Mineola tax levy to increase, but not by 2 percent

James Galloway

Mineola School District’s total tax levy for the next fiscal year is projected to be about $80 million, a 1.37 percent increase from 2014-15, Mineola’s superintendent said at the district’s Board of Education meeting Thursday.

The evening’s theme: The 2 percent property tax cap is not, in fact, as simple as 2 percent.

The 1.37 percent will make 2015-16 the eighth-straight fiscal year that the district’s tax levy increase will be at or below 2.5 percent, according to Mineola Superintendent Michael Nagler. Last year’s increase was 1.46 percent.

Despite this, the district should be able to maintain its current services and “have program enhancements” for others, in part due to the retirements of some high-paid teachers, Nagler said.

The district’s budget proposals will be unveiled at the next board meetings.

The district will not look to exceed the tax cap, Nagler said, which would require a 60 percent popular vote on the budget in May.

The presentation said the district’s total tax levy for 2015-16 will be $80,124,763, a roughly $1 million increase over the previous year’s levy of $79,045,241.

Had last year’s levy simply been multiplied by 2 percent, the levy increase would have been $1,580,905.

Several factors impact the tax cap, including certain tax exemptions, capital expense exemptions and payment in lieu of taxes. The largest factor, however, is that the multiplier is set at 2 percent or the rate of inflation, whichever is less. For this year, inflation was at 1.62 percent.

A district’s growth, as assessed by the State Taxation and Finance Department, also plays a large part by adjusting the prior year’s tax levy based on significant new developments in the district, resulting in a higher overall tax levy.

For example, in Mineola, the state assessed a growth factor of 1.0027 percent, meaning that the prior year’s tax levy of about $79 million is multiplied by this number to create a slightly higher baseline for the district to calculate its next year cap on.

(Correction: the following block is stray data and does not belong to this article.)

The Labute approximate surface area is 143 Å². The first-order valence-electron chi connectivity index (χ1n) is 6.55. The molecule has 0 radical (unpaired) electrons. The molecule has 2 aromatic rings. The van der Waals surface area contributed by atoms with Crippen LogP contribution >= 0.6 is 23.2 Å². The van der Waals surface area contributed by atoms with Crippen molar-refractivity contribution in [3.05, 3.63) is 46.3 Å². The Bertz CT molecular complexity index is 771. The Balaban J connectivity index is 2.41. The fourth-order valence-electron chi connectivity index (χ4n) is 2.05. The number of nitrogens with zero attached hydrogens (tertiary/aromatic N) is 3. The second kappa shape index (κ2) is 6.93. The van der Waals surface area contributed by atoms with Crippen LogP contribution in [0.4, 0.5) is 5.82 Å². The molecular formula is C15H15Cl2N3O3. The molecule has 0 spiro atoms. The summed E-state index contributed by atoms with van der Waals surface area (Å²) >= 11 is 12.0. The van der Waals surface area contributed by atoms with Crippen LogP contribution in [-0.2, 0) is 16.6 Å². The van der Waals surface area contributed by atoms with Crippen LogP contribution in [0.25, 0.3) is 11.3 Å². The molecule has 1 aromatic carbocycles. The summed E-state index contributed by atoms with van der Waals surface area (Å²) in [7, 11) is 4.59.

The assessed growth rate for Mineola has been controversial, as Board of Education President Artie Barnett has charged that the number is artificially deflated due to tax exemptions for large developments in the village.

The growth factor is a one-time assessment based on growth that year, he said, so projects granted exemptions, like a 315-unit apartment complex at 250 Country Road, represent significant additions to the district without any impact on the tax levy.

Barnett said during the meeting that based on an assessment he received from the town, a proposed nine-story mixed-use building for East Second Street would, if granted the same exemptions as previous developments, result in a $400,000 lower tax levy for the district the first year by bypassing the growth factor.

That $400,000, he said, compounded over the next 10 years totals about $9 million over the next 20 years.

“It makes a big difference,” Barnett added.

The district’s assistant superintendent for business did not respond to phone calls asking for a copy of the assessment.

At a packed public hearing on the proposal last week, most residents spoke up against the Second Street proposal, including for tax exemptions it could be granted.

The Mineola Union Free School District is comprised of five schools: Hampton Street School, Meadow Drive School, Jackson Avenue School, Mineola Middle School and Mineola High School.

The Board of Education’s next workshop meeting is scheduled for March 5.

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